Factors affecting Recruitment

Recently updated on April 13th, 2023 at 06:28 pm

These are broadly classified into two categories:

  1. Internal Factors
  2. External Factors

1. Internal Factors:

The internal factors also called endogenous factors are the factors within the organisation that affect recruiting personnel in the organisation. Some of these are mentioned here.

  • Size of the Organisation:

The size of an organisation affects the recruitment process. Experi­ence suggests that larger organisations find recruitment less problematic than organisations with smaller in size.

  • Recruiting Policy:

The recruiting policy of the organisation i.e., recruiting from internal sources (from own employees) and from external sources (from outside the organisation) also affects recruitment process. Generally, recruiting through internal sourcing is preferred, because own em­ployees know the organisation and they can well fit into the organisation’s culture.

  • Image of Organisation:

Image of organisation is another internal factor having its influence on the recruitment process of the organisation. Good image of the organisation earned by a number of overt and covert actions by management helps attract potential and competent candidates. Manage­rial actions like good public relations, rendering public services like building roads, public parks, hospitals and schools help earn image or goodwill for the organisation. That is why blue chip compa­nies attract large number of applications.

  • Image of Job:

Just as image of organisation affects recruitment so does the image of a job also. Better remuneration and working conditions are considered the characteristics of good image of a job. Besides, promotion and career development policies of organisation also attract potential candidates.

2. External Factors:

Like internal factors, there are some factors external to organisation which has their influence on recruitment process.

  • Demographic Factors:

As demographic factors are intimately related to human beings, i.e., employees, these have profound influence on recruitment process. Demographic factors include sex, age, literacy, economic status etc.

  • Labour Market:

Labour market conditions i.e., supply and demand of labour is of particular importance in affecting recruitment process. For example, if the demand for a specific skill is high relative to its supply, recruiting employees will involve more efforts. On the contrary, if supply is more than demand for a particular skill, recruitment will be relatively easier.

In this context, the observation made by 11PM in regard to labour market in India is worth citing: “The most striking feature in the Indian Labour market is the apparent abundance of labour yet the ‘right type’ of labour is not too easy to find”.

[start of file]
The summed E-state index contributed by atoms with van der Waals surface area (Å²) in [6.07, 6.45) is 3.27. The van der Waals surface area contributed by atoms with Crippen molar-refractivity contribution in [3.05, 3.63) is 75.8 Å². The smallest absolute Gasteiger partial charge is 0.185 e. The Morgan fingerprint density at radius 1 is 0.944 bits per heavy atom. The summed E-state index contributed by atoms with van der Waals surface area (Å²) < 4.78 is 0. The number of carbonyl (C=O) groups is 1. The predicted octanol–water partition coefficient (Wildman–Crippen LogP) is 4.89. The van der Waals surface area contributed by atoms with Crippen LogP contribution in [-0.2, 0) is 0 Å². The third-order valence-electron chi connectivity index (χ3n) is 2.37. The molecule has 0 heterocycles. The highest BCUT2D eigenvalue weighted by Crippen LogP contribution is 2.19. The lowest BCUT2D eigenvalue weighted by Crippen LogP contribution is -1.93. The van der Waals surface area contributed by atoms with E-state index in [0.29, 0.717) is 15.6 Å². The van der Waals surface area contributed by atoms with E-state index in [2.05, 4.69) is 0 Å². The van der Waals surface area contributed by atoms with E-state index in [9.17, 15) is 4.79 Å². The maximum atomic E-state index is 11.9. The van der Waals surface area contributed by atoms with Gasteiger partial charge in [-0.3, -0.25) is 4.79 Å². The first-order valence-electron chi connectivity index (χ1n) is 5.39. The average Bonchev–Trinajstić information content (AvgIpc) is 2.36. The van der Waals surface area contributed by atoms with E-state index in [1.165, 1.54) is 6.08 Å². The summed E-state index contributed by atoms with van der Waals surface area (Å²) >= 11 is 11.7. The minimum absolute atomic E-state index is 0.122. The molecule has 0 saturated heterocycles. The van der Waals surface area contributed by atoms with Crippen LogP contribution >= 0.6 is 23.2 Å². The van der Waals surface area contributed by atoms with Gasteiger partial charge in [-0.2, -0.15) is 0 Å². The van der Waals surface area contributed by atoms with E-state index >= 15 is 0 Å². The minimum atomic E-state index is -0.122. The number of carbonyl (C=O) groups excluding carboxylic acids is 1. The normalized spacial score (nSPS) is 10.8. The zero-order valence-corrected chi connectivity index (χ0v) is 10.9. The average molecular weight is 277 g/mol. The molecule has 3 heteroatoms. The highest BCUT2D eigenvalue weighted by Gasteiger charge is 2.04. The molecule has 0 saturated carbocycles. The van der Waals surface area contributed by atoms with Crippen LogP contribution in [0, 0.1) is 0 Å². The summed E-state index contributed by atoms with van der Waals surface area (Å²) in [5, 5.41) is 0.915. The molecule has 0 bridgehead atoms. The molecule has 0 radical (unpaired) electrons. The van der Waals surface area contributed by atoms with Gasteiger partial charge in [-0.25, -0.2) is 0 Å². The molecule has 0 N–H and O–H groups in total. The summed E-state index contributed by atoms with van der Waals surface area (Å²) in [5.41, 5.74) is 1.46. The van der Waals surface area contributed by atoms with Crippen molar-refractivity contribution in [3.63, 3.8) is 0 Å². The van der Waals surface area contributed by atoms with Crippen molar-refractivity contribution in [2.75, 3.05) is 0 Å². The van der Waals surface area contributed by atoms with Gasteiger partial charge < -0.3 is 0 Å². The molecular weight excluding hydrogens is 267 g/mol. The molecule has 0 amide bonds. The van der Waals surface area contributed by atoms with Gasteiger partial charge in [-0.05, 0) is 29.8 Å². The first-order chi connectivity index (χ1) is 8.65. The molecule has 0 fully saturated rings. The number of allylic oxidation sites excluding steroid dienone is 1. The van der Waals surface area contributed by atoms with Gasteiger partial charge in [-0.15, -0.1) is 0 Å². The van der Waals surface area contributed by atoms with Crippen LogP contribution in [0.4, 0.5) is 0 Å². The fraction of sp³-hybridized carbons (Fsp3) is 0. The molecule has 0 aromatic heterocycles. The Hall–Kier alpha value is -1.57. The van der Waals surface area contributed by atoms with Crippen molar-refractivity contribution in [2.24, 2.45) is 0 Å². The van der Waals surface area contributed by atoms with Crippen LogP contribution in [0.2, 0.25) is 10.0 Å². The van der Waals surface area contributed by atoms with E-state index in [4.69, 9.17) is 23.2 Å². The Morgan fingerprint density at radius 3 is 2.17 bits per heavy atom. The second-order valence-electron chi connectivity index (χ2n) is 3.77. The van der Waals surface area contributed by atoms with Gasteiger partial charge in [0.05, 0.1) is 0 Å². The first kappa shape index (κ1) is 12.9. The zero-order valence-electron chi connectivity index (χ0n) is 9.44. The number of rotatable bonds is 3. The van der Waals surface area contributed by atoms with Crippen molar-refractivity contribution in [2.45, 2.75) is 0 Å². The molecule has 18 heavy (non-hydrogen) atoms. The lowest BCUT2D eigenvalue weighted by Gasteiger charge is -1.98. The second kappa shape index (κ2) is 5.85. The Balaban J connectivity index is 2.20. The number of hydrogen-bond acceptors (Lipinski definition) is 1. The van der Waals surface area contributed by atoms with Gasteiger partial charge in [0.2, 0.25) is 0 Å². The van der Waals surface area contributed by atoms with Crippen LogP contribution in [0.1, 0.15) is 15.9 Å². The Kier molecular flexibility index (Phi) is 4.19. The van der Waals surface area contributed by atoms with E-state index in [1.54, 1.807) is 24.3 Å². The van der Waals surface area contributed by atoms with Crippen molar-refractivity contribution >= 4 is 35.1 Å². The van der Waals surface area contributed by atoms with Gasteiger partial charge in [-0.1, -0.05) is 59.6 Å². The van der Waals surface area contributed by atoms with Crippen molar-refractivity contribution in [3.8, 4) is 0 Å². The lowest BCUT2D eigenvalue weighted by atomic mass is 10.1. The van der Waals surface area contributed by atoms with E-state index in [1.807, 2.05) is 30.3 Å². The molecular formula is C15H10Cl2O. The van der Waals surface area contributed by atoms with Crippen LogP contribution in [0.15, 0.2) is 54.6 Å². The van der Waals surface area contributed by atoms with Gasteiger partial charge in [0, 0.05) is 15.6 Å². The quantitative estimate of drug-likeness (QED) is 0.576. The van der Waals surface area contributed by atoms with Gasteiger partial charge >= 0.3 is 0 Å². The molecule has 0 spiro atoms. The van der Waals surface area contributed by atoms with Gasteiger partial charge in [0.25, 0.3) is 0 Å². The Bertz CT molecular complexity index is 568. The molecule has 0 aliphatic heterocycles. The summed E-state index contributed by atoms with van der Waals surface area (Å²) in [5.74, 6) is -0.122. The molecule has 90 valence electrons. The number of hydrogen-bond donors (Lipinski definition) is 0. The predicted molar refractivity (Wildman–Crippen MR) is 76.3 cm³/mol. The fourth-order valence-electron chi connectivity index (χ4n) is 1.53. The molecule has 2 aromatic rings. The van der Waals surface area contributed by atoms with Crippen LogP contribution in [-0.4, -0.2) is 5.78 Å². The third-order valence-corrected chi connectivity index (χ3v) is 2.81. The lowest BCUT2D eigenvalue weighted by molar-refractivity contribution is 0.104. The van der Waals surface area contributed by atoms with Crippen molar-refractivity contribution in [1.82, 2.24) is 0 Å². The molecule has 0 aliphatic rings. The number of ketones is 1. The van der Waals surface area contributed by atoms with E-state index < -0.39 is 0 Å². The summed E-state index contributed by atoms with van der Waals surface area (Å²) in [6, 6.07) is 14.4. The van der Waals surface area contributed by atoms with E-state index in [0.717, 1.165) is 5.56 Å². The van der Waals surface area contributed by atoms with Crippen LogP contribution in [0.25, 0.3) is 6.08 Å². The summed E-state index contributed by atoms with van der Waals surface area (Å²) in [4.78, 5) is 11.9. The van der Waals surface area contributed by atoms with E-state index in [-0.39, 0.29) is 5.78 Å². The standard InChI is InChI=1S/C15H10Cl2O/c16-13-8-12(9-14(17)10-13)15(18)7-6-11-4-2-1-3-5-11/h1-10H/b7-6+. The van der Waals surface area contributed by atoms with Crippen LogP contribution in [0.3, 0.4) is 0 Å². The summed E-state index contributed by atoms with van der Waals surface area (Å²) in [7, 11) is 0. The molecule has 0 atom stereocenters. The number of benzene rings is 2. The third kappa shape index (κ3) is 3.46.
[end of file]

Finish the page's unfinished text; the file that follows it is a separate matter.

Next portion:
• Unemployment Situation:

The rate unemployment is yet another external factor having its influence on the recruitment process. When the unemployment rate in a given area is high, the recruitment process tends to be simpler. The reason is not difficult to seek. The number of applicants is expectedly very high which makes easier to attract the best qualified applicants. The reverse is also true. With a low rate of unemployment, recruiting process tends to become difficult.

  • Labour Laws:

There are several labour laws and regulations passed by the Central and State Governments that govern different types of employment. These cover working conditions, compen­sation, retirement benefits, and safety and health of employees in industrial undertakings.

Child Labour (Prohibition and Regulation) Act, 1986, for example, prohibits employment of children in certain employments. Similarly, several other acts such as Employment Exchange (Compulsory Noti­fication of Vacancies) Act, 1959, the Apprentices Act, 1961; die Factory Act, 1948 and the Mines Act, 1952 deal with recruitment.

  • Legal Considerations:

Another external factor is legal considerations with regard to employ­ment. Reservation of jobs for the scheduled castes, scheduled tribes, and other backward classes (OBCs) is the popular example of such legal consideration. The Supreme Court of India has given its verdict in favour of 50 per cent of jobs and seats. This is so in case of admissions in the educational institutions also.

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